Now that we’ve covered drafting, it’s time to move on to my favorite part — cutting the fabric.
Using the back side of the pattern — the reverse — trace shapes with a Sharpie onto Wonder Under and fuse to the back of fabric. Then cut out shapes, peel off the paper, and fuse to the muslin using the vinyl overlay as a guide to where to place the shapes.
This shows the first three values in the face of my newest piece. I know — not much to look at yet.
But just adding the next layer gives us an idea of the outline of her face.
Then the fifth value shows us the rest of the face. Obviously the light sources comes from the left side — so the right hand side of her face is in shadow.
The sixth value shows us more of her personality.
Wow! And those eyes. I have added a seventh value — not much — just a little — but it adds a little more pop. I have exaggerated the outline of her eyes — it makes then read well at a distance.
At this point, I’m leaving her mouth alone. I experimented with adding some color but it detracted from the focal point of her eyes. I may just need something closer in color to her skin tone. I’ve set that aside for now.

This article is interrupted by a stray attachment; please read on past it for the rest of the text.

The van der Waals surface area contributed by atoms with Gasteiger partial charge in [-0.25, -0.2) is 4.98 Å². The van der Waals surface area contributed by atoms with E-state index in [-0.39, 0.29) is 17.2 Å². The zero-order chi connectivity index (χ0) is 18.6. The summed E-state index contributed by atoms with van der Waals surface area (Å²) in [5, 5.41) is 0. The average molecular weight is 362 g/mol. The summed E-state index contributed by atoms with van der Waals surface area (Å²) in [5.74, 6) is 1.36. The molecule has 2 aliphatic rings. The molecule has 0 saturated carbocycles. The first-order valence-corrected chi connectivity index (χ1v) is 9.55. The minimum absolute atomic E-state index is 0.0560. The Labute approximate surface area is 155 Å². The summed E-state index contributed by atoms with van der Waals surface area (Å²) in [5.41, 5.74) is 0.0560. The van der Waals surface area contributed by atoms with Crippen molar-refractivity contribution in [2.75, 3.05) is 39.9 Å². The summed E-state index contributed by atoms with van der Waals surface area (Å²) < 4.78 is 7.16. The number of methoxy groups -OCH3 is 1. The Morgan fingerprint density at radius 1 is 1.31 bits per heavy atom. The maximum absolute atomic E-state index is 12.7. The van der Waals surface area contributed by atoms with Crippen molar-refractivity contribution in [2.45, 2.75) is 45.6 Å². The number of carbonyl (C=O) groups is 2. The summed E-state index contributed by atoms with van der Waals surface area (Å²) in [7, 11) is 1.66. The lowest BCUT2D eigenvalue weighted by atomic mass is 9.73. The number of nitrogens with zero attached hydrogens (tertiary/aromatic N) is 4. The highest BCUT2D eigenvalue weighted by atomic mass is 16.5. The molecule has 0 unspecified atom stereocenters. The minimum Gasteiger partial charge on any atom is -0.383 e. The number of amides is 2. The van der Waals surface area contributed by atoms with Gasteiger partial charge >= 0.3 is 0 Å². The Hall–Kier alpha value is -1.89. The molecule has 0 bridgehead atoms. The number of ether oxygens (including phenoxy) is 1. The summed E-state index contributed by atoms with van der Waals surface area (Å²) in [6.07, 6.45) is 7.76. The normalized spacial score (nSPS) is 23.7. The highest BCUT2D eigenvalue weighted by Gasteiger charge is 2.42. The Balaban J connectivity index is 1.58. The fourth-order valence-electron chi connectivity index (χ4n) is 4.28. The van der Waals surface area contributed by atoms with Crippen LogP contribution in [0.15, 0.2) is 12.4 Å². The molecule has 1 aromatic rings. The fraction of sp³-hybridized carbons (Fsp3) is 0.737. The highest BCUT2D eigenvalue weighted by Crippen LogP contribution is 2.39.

And then I started on her hair. She’s a brunette, but I’ve learned from experience to start much lighter for highlights. Using the yellow bin and the brown bin, I can get a great range of values.
This shows the first two values in her hair.
And this shows her third value. It does worry me a little at this point — whether the end result be brunette — because this looks really blonde.
I start adding in the fourth value — which goes into brown — to the left of her part.
But then of course I realize I need to start working to the right of her part.
And of course I’ve forgotten her blonde values in the lower section of her hair below her chin.
I then go back and start filling in with the fourth value.
This is the Wonder-Under’ed fabric for value 5. It’s really intricate. I wonder if I’m a glutton for punishment. I have to remember — I have to cut this out — and I’ll eventually have to sew it.
But doesn’t it look good on.
My final value is black — which is a great way to end a value range and pull one last value out of the stack.
I think she definitely reads as a brunette — and the blonde highlights give her a range that makes her face pop. And those eyes! I think they turned out well — if I do say so myself.
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